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Robot could be used to scout or send stranded climbers supplies

While it weighs just a little over a kilogram (~2.2 lb), the newly minted wall-climbing robot exhibits Spiderman-like strength, hauling a load of 7 kilograms (15.4 lb) up steep surfaces.  

Created by researchers at the Eidgenössische Technische Hochschule Zürich (ETH Zürich) -- known abroad as the Swiss Federal Institute of Technology -- the climber bucks the trend of past designs that used gecko-like high-surface-area attractions (via tiny synthetic hair-like setae) to stick to the wall.  Instead, the robot uses a unique tacky adhesive.

The adhesive is heated by resistors to melt, with a melting temperature of 70 degrees Celsius (158 degrees Fahrenheit).  Beyond that point it becomes a liquid, but remains tacky.  The tacky adhesive penetrates cracks and crevices, fixing the robot to the surface.  But when allowed to cool it recedes, freeing the robot foot to take another step.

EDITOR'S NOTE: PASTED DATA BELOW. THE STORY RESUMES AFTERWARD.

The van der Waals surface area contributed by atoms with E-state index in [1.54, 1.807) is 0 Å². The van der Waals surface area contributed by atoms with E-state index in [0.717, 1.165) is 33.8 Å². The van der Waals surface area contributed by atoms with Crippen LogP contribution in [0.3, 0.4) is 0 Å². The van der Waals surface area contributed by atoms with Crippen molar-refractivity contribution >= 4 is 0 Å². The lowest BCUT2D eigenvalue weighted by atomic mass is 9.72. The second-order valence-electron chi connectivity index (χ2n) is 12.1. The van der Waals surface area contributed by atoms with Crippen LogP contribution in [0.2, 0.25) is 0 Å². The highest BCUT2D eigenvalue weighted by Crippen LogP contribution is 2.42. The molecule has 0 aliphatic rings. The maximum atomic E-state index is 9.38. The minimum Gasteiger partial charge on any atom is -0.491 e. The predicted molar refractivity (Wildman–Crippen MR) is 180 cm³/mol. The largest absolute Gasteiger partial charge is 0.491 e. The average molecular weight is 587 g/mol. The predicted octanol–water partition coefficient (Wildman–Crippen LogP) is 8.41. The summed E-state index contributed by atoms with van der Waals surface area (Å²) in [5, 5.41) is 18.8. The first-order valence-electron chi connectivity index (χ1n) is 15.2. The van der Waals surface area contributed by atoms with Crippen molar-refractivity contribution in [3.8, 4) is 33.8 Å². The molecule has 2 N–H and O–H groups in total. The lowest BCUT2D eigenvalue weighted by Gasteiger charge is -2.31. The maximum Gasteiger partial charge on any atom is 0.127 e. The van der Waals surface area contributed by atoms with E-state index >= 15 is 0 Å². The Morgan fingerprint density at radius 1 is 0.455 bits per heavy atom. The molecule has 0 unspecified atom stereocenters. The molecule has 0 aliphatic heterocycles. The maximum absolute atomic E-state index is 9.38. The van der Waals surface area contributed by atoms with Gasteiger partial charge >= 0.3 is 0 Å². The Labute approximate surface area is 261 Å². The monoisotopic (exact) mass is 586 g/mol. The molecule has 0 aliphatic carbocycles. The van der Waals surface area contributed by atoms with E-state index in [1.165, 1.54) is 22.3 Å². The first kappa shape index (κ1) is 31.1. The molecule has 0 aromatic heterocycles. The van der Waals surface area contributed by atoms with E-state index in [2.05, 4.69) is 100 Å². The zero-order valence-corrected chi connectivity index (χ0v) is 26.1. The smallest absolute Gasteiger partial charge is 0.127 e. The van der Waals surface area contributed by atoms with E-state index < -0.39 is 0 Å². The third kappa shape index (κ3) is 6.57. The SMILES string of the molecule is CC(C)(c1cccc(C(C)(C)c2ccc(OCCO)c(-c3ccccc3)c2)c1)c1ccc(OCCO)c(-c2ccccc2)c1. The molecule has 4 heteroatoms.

The resulting climber has tremendous potential for use in mountain or mining rescue operations, either carrying imaging and audio equipment to hunt for lost hikers, or transporting supplies to hikers in difficult to reach areas.  Larger models with improved adhesives could eventually be used to haul down hikers off the cliff face, but even in its current form the bot has a lot of promise.

The robot could also see use hauling light materials in high rise construction, having been tested on wood, plastic, stone and aluminum.

Liyu Wang, one of the robot's designers, told New Scientist, "Our technology uses thermoplastic adhesives, which are much stronger than those used in gecko-type climbing systems.  We are thinking about using this to climb cliffs or other complex natural environments, which no previous climbing technologies can handle."

A paper on the bot was published last month in the peer-reviewed journal IEEE Transactions on Robotics.

Sources: IEEE Transactions on Robotics, New Scientist





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